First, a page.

Syllabus for Math 451

Text: R. Durrett Probability: Theory and Examples , 2nd ed., 1995, Wadsworth & Brooks/Cole.

This is the first-year graduate course in probability theory. The goal of this course is to understand the basic tools of modern probability theory, and also to point out (in some small way) some connections with other areas of mathematics and science (analysis, number theory, queuing theory, and physics). Essentially, we shall look at probability theory as consisting of several common ways of modelling randomness (i.e., Markov and martingale properties, independence, etc.) and as a collection of limit theorems which allow one to extract some simple deterministic properties from a more complicated random system (i.e., the laws of large numbers, central limit theorems, ergodic theorems, martingale convergence theorems). See also the Course Catalog Entry for Math 451 or the list of UIUC Probability Theory Classes.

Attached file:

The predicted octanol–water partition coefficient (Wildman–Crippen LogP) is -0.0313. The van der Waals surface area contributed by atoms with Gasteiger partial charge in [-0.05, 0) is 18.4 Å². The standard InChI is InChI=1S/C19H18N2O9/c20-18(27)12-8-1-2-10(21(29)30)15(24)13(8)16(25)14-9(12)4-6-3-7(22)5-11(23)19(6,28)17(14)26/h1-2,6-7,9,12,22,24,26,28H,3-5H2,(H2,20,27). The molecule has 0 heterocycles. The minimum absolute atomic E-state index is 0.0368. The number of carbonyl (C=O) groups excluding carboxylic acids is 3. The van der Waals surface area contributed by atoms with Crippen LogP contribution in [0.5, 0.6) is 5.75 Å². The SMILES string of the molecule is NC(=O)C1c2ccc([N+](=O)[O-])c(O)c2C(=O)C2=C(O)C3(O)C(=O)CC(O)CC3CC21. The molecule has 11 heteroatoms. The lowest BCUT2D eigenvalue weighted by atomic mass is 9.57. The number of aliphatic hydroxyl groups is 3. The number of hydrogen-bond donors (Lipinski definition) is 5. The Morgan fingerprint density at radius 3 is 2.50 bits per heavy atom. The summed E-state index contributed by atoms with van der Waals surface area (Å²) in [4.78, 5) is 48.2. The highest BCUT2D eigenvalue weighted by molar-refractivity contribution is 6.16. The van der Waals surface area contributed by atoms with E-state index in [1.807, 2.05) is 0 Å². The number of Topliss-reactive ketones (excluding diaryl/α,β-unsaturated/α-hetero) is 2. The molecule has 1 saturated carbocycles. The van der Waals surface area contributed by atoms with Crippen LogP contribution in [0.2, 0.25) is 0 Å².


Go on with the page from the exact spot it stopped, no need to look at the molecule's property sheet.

Provisional Schedule

Lecture 1: Introduction and probabilistic framework
Lecture 2: Random variables
Lecture 3: Expectation
Lecture 4: Independence
Lecture 5: Conditional probabilities and expectations
Lecture 6: Convergence of random variables
Lecture 7: Borel-Cantelli lemmas
Lecture 8: Laws of large numbers
Lecture 9: Large deviations
Lecture 10: Central limit theorem
Lecture 11: Martingales
Lecture 12: Brownian motion
Appendix: Kolmogorov's Extension Theorem
Additional References:
D. Stroock, Probability Theory: an Analytic View, Cambridge University Press, 1993
H. Royden, Real Analysis, McMillan, 1968

In comparison with previous years, we shall put less emphasis on some technicalities of the Central Limit Theorem. This will free up some time for discussion of large deviations and tightness.


Grading Policy

Grades will be determined on the basis of homework, a midterm, and a final. The relative weights are:
Final:						40% of grade
Midterm:					30% of grade
Homework (4 assignments):			30% of grade
Total:						100% of grade
The midterm and final exam might be a take-home tests. If there is a regular final exam, it will be on Wednesday, May 8, 1996, from 1:30--4:30 PM.



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Richard Sowers (Home Page)
Department of Mathematics
University of Illinois at Urbana-Champaign
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r-sowers@math.uiuc.edu
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